Play star joins killer drones protest

13 September 2013 - 1:54pm
Press release

Hit actor opposes ‘remote control slaughter’

Campaigners, including actor Lucy Ellison, from the London theatre hit Grounded, today used toy planes, video game controllers, Games of Thrones (“Game of Drones”) memorabilia and banners to demand the government stops “remote control slaughter” in a major protest over its growing use of drones.

The rally stepped up opposition to high-tech warfare, in front of the exhibition centre Excel in London’s docklands, which is hosting a landmark conference on UAVs, before the opening of the world’s largest arms fair, Defence and Security Equipment International.

Ellison stars as a fighter pilot turned drone controller in a one-woman drama, now on at Notting Hill’s Gate theatre, that won a fringe first award during a soldout run at the Edinburgh festival.

The demonstration  was organised by War on Want, Drones War UK, the Campaign Against the Arms Trade, Stop the War Coalition, CND and the Fellowship of Reconciliation.

These groups claim drone war on civilians living in Afghanistan and Pakistan has been devastating, with many civilian casualties and the constant threat of attacks as UAVs circle the skies for up to 17 hours at a time.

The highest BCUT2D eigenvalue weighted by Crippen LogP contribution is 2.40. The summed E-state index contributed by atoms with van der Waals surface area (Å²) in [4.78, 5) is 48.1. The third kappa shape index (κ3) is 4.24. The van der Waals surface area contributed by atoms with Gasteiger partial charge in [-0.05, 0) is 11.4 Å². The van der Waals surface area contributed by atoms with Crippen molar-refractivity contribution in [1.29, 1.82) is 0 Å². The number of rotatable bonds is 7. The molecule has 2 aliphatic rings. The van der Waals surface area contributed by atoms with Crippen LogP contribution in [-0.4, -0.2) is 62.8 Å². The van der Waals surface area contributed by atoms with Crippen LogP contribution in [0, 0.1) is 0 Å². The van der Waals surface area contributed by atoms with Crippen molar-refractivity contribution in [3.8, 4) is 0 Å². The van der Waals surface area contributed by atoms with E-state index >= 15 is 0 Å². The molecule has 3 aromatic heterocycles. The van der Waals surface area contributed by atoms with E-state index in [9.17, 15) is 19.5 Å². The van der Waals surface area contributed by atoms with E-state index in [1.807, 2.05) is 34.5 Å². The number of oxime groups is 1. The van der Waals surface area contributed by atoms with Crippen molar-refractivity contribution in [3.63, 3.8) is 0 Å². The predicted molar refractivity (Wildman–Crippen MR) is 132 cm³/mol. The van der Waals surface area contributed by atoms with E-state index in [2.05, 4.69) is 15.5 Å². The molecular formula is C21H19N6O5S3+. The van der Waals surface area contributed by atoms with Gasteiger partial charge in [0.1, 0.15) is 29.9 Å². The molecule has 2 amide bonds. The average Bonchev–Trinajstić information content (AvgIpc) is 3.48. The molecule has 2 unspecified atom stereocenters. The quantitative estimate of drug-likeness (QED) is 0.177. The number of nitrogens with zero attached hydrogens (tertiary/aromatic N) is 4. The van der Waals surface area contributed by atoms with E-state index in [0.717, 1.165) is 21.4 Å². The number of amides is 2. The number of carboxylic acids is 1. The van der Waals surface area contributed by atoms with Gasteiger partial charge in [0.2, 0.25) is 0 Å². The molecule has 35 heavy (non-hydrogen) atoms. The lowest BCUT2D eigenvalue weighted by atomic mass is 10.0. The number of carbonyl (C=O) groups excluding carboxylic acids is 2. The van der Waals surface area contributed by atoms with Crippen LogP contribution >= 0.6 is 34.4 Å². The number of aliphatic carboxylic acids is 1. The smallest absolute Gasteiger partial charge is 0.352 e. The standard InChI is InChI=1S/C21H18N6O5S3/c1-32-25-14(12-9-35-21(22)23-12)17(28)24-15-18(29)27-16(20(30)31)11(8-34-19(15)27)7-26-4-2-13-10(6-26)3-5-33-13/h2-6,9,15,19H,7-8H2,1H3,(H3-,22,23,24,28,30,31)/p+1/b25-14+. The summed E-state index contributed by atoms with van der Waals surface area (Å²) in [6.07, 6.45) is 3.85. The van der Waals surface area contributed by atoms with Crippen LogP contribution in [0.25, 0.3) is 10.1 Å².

And despite Britain and the US citing drones as precision weapons, at least 2,505 people have been killed by drones in Pakistan alone.

Drones will have a special showcase at the Defence and Security Equipment International show

Duncan Reid, the DSEI exhibition director, said the showcase “ensures that unmanned systems developers have access to the latest ideas and equipment that this rapidly advancing industry sector can offer”.

War on Want senior campaigner Rafeef Ziadah said: “Drones are indiscriminate weapons of war that have been responsible for the remote control slaughter of many civilians. Drones, controlled far away from conflict zones, ease politicians’ decisions to launch military strikes and order extrajudicial assassinations. Rather than expanding Britain’s arsenal, drones should be banned, just as landmines and cluster munitions were banned. The time to act is now.”

Britain first deployed unarmed aerial vehicles in Afghanistan, but soon equipped drones with 500lb laser-guide bombs and Hellfire missiles.

The UK has launched at least 350 drone strikes in Afghanistan. And in April the defence ministry announced that armed drones had flown missions controlled for the first time from RAF Waddington in Lincolnshire.

The move coincided with UK plans to increase the number of remote operated Reaper aircraft from five to ten.

The government is developing some drones at BAE Systems and using Reaper drones bought from the US.

It is also leasing Israeli drones for use in Afghanistan, while awaiting completion of a new British surveillance drone called Watchkeeper.

The Watchkeeper contract was awarded to Israeli company Elbit and its partner company Thales UK.

NOTE TO EDITORS: More details on the conference, Unmanned Aerial Systems 2013, at


CONTACT: War on Want media officer Paul Collins (+44) (0)20 7324 5054 or (+44) (0)7983 550728


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